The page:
‘No growth without loss’
I feel that pushing anyone who is grieving to do anything prematurely is pointless, and that it’s better to wait till they’re ready. Over time, things will certainly get better, even if the journey there is a bit bumpy. Loss is one of the most challenging lessons in life, but as Ross explains, “there is no growth without loss, and there is no loss without growth.”
We learn from every loss and become more of who we are. For example, a caterpillar loses its entire body but metamorphoses into a butterfly.
People who have had near-death experiences, they say that death is only shedding the physical body. They remember having had a sense of wholeness in their death experience; feeling connected to everything, not experiencing a sense of loss at all, nor feeling alone. They felt supported. It is we who feel their loss of them.
Loss has a way of unifying us and deepening our understanding of each other, connecting us in a way that maybe no other lesson in life can. Experiencing a loss affects many lives: the family, coworkers, caregivers, and extended loved ones. Even professionals feel the loss of someone they are caring for. Shared loss teaches us more compassion for one another. The only thing as challenging as loss is wondering if there is going to be a loss. There are times when we exist in a state of uncertainty, and being in that situation is itself a loss.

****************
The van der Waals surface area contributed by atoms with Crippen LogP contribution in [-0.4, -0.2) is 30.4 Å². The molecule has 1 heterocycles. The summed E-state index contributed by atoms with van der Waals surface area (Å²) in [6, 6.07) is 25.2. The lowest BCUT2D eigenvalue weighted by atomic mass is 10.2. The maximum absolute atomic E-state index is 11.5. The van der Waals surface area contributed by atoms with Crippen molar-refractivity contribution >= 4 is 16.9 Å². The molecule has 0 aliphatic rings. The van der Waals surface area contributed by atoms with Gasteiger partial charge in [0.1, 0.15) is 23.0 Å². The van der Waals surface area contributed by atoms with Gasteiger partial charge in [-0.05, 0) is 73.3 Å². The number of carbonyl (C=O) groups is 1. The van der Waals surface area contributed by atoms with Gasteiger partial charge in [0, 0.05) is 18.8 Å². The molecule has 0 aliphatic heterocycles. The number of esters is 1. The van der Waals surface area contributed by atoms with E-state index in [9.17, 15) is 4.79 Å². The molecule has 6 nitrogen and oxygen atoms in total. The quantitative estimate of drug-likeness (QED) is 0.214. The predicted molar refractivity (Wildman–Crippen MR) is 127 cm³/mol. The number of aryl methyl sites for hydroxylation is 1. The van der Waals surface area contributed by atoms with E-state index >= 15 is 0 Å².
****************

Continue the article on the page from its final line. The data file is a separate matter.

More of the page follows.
How to Stop Feeling Guilty
When a loved one is dying, feelings of guilt can arise when we don’t express our feelings of the potential loss. Thinking we don’t have the right to be paid attention to since our loved one is the one who is dying, we feel guilty for having these emotions in the first place.
‘Take time to mourn’
Sometimes we get conflicted with the loss of loved ones, especially if we didn’t have a great relationship with them in the first place. We grieve and mourn for those who cared for us, and we also grieve and mourn for those who did not give us the love we desired or needed.
What is important is to feel the loss and take time to mourn and acknowledge that those losses cannot be negated, even if we think the person did not deserve our love. It is important to remember that we all heal in our own time and in our own. Healing continues to happen.
We often react to the pain of loss by pushing others away, detaching ourselves, or becoming so self-sufficient that we don’t “need” anyone else. We abandon ourselves and don’t let anyone see our loneliness. On some level, we do this so we can heal. We may unintentionally create loss by attempting to avoid it. We keep people at arm’s length, which is its own sort of loss.